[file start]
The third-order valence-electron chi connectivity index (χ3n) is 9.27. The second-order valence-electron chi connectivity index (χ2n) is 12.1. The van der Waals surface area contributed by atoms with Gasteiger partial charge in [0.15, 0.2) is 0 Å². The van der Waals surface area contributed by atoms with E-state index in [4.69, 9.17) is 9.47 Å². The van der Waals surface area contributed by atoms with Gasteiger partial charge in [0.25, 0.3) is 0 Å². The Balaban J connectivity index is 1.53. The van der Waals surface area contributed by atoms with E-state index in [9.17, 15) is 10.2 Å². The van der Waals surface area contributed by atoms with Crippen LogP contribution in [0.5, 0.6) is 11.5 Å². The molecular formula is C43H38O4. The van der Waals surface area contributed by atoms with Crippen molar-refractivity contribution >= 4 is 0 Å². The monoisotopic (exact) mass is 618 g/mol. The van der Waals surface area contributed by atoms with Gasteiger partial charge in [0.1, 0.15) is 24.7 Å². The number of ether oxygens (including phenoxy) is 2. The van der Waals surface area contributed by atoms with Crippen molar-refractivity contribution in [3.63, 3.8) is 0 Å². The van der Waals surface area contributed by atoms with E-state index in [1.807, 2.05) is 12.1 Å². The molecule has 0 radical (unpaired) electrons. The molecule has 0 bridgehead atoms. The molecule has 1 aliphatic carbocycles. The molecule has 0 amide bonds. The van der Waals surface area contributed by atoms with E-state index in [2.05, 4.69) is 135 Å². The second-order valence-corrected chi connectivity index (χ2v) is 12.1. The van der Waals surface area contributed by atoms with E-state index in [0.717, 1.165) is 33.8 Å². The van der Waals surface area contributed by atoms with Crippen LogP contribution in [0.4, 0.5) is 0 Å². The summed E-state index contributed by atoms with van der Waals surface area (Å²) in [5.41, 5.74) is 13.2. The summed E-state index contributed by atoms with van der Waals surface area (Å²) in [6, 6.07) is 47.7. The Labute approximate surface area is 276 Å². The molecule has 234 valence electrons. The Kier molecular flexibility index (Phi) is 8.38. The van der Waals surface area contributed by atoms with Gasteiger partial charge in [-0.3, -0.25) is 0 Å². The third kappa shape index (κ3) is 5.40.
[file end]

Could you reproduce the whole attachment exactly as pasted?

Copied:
The third-order valence-electron chi connectivity index (χ3n) is 9.27. The second-order valence-electron chi connectivity index (χ2n) is 12.1. The van der Waals surface area contributed by atoms with Gasteiger partial charge in [0.15, 0.2) is 0 Å². The van der Waals surface area contributed by atoms with E-state index in [4.69, 9.17) is 9.47 Å². The van der Waals surface area contributed by atoms with Gasteiger partial charge in [0.25, 0.3) is 0 Å². The Balaban J connectivity index is 1.53. The van der Waals surface area contributed by atoms with E-state index in [9.17, 15) is 10.2 Å². The van der Waals surface area contributed by atoms with Crippen LogP contribution in [0.5, 0.6) is 11.5 Å². The molecular formula is C43H38O4. The van der Waals surface area contributed by atoms with Crippen molar-refractivity contribution >= 4 is 0 Å². The monoisotopic (exact) mass is 618 g/mol. The van der Waals surface area contributed by atoms with Gasteiger partial charge in [0.1, 0.15) is 24.7 Å². The number of ether oxygens (including phenoxy) is 2. The van der Waals surface area contributed by atoms with Crippen molar-refractivity contribution in [3.63, 3.8) is 0 Å². The van der Waals surface area contributed by atoms with E-state index in [1.807, 2.05) is 12.1 Å². The molecule has 0 radical (unpaired) electrons. The molecule has 0 bridgehead atoms. The molecule has 1 aliphatic carbocycles. The molecule has 0 amide bonds. The van der Waals surface area contributed by atoms with E-state index in [2.05, 4.69) is 135 Å². The second-order valence-corrected chi connectivity index (χ2v) is 12.1. The van der Waals surface area contributed by atoms with E-state index in [0.717, 1.165) is 33.8 Å². The van der Waals surface area contributed by atoms with Crippen LogP contribution in [0.4, 0.5) is 0 Å². The summed E-state index contributed by atoms with van der Waals surface area (Å²) in [5.41, 5.74) is 13.2. The summed E-state index contributed by atoms with van der Waals surface area (Å²) in [6, 6.07) is 47.7. The Labute approximate surface area is 276 Å². The molecule has 234 valence electrons. The Kier molecular flexibility index (Phi) is 8.38. The van der Waals surface area contributed by atoms with Gasteiger partial charge in [-0.3, -0.25) is 0 Å². The third kappa shape index (κ3) is 5.40.